The parietes of the vagina are formed of layers of areolar, fibrous, spongy and muscular tissue and mucous membrane, arranged in the following order. First we find the cellular or areolar tissue, already spoken of as connecting the vagina with the rectum, urethra and bladder; then between two very strong fibrous laminae we find a spongy, erectile tissue. Around the outer laminae are disturbed the muscular fibres, which are more numerous near the external orifice of the vagina, where they are arranged in concentric circles. In some females these muscular fibres are much more abundantly and powerfully developed than in others,-constituting a formation to which anatomists have given the name of sphincter vaginae; but so strongly marked a development of these muscular fibres as to warrant this team is not general. At the moment of the highest degree of excitement in coition, their contraction depresses the bulb of the vagina and the clitoris and grasps the virile member.

The internal coat of the vagina is composed of mucous membrane which is continuous with that which lines the inner surfaces of the external parts and with that of the cavity of the uterus. This mucous coat of the vagina is thrown into the numerous transverse or oblique folds, called rugae, which are more frequent at the lower part of the vagina. They are more apparent in virgins and in those who have never borne children, or who have passed the child-bearing period. These folds evidently constitute a provision for the dilatation of the vagina, to allow the passage of the child’s head; and they increase the voluptuous sensation in coition.

In the interstices of the rugae are found minute follicles, which especially during copulation, secrete a peculiarly stimulating fluid. In addition to these follicles the mucous surface of the vagina, especially at its lower portion with numerous muciparous glands, which pour out a profuse secretion, more abundant in coition and still more in parturition, which possess an acid reaction, the mucous secretion of the uterus being ascertained to be alkaline.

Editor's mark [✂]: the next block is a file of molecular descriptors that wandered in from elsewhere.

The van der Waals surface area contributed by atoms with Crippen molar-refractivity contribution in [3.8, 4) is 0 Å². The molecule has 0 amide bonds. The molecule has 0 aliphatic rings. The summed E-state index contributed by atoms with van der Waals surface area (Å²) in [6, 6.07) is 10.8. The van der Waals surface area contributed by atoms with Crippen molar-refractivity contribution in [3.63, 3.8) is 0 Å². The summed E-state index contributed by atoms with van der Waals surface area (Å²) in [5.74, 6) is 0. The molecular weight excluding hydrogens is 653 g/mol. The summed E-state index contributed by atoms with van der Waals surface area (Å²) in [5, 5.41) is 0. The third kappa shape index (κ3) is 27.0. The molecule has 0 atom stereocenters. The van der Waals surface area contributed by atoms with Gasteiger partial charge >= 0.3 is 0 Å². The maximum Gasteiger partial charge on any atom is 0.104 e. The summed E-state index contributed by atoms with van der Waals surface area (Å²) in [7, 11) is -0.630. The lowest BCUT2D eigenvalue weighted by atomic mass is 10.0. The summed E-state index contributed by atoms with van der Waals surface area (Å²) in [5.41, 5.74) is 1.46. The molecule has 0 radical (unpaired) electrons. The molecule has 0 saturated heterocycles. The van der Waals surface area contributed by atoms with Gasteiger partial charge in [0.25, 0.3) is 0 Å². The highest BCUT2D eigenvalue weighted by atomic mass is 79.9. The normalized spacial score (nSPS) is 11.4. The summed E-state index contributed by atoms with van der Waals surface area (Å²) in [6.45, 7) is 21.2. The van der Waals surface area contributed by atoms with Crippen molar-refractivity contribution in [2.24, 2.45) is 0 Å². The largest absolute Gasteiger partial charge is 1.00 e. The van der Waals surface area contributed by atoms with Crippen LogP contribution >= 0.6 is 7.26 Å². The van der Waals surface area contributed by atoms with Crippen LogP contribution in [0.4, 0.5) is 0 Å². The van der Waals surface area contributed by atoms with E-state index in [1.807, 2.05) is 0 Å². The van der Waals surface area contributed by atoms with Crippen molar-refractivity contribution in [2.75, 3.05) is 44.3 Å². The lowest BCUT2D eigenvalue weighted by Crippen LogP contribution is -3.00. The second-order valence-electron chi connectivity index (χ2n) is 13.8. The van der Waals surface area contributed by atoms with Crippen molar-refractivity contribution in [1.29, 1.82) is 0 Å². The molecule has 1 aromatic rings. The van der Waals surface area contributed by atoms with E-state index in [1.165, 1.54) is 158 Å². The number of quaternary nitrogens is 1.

The vagina is abundantly supplied with blood-vessels, absorbents and nerves. The arteries are derived from hypogastric; the veins, which are numerous and plexiform, discharge into the hypogastric; the lymphatics discharge into the pelvic ganglia; and the nerves arise from the hypogastric plexus.

The superior extremity of the vagina enfolds the neck of the uterus, in a manner similar to the attachment of the Zouave pants to the legs,-forming an anterior and a posterior cul-de-sac; of which the latter is much the deeper. In cases of congenital shortening of the vagina, the posterior cul-de-sac is sometimes very much deepened by repeated extension in coition.

In its use, the vagina constitutes the female organ of copulation; affords an outlet for the escape of the menstrual secretion; and becomes the channel through which the child passes from the uterus, through the cavity of the pelvis, into the external world. After delivery it very speedily resumes its usual size; and in many instances its elasticity is so great that, even in such as have frequent and promiscuous sexual intercourse, it constantly maintains the size usually seen in virgins.

H.N. Guernsey
Henry Newell Guernsey (1817-1885) was born in Rochester, Vermont in 1817. He earned his medical degree from New York University in 1842, and in 1856 moved to Philadelphia and subsequently became professor of Obstetrics at the Homeopathic Medical College of Pennsylvania (which merged with the Hahnemann Medical College in 1869). His writings include The Application of the Principles and Practice of Homoeopathy to Obstetrics, and Keynotes to the Materia Medica.